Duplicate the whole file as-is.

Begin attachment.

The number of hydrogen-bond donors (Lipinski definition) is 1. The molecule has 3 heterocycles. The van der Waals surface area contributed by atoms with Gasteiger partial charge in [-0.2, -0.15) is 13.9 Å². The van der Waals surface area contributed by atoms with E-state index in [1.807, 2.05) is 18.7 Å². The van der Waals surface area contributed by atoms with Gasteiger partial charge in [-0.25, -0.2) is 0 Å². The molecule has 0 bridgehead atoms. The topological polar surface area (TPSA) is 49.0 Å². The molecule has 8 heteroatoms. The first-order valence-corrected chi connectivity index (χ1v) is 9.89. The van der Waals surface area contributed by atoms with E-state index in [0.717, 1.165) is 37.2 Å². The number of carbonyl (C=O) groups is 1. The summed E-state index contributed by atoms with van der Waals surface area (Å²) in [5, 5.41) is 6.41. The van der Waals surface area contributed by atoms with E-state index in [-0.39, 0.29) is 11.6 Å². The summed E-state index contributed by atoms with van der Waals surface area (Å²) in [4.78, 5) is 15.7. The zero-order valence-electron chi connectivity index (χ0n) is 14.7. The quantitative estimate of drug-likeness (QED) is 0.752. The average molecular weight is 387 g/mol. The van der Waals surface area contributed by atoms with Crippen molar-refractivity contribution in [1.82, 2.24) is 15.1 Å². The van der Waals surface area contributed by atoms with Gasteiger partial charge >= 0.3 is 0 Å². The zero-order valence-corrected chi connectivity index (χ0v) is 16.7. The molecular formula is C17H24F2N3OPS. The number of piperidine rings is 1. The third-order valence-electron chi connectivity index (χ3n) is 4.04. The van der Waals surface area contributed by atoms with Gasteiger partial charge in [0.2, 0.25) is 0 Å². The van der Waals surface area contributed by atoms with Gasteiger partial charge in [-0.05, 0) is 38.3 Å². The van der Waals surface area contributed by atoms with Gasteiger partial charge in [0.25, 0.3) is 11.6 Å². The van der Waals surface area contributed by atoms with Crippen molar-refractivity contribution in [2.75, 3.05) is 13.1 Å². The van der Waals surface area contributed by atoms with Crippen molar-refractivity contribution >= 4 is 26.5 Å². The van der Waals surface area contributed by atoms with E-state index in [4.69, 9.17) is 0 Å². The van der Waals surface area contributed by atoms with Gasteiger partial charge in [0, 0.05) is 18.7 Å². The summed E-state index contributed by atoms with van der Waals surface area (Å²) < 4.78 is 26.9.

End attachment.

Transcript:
The number of hydrogen-bond donors (Lipinski definition) is 1. The molecule has 3 heterocycles. The van der Waals surface area contributed by atoms with Gasteiger partial charge in [-0.2, -0.15) is 13.9 Å². The van der Waals surface area contributed by atoms with E-state index in [1.807, 2.05) is 18.7 Å². The van der Waals surface area contributed by atoms with Gasteiger partial charge in [-0.25, -0.2) is 0 Å². The molecule has 0 bridgehead atoms. The topological polar surface area (TPSA) is 49.0 Å². The molecule has 8 heteroatoms. The first-order valence-corrected chi connectivity index (χ1v) is 9.89. The van der Waals surface area contributed by atoms with E-state index in [0.717, 1.165) is 37.2 Å². The number of carbonyl (C=O) groups is 1. The summed E-state index contributed by atoms with van der Waals surface area (Å²) in [5, 5.41) is 6.41. The van der Waals surface area contributed by atoms with E-state index in [-0.39, 0.29) is 11.6 Å². The summed E-state index contributed by atoms with van der Waals surface area (Å²) in [4.78, 5) is 15.7. The zero-order valence-electron chi connectivity index (χ0n) is 14.7. The quantitative estimate of drug-likeness (QED) is 0.752. The average molecular weight is 387 g/mol. The van der Waals surface area contributed by atoms with Crippen molar-refractivity contribution in [1.82, 2.24) is 15.1 Å². The van der Waals surface area contributed by atoms with Gasteiger partial charge >= 0.3 is 0 Å². The zero-order valence-corrected chi connectivity index (χ0v) is 16.7. The molecular formula is C17H24F2N3OPS. The number of piperidine rings is 1. The third-order valence-electron chi connectivity index (χ3n) is 4.04. The van der Waals surface area contributed by atoms with Gasteiger partial charge in [0.2, 0.25) is 0 Å². The van der Waals surface area contributed by atoms with Gasteiger partial charge in [-0.05, 0) is 38.3 Å². The van der Waals surface area contributed by atoms with Gasteiger partial charge in [0.25, 0.3) is 11.6 Å². The van der Waals surface area contributed by atoms with Crippen molar-refractivity contribution in [2.75, 3.05) is 13.1 Å². The van der Waals surface area contributed by atoms with Crippen molar-refractivity contribution >= 4 is 26.5 Å². The van der Waals surface area contributed by atoms with E-state index in [4.69, 9.17) is 0 Å². The van der Waals surface area contributed by atoms with Gasteiger partial charge in [0, 0.05) is 18.7 Å². The summed E-state index contributed by atoms with van der Waals surface area (Å²) < 4.78 is 26.9.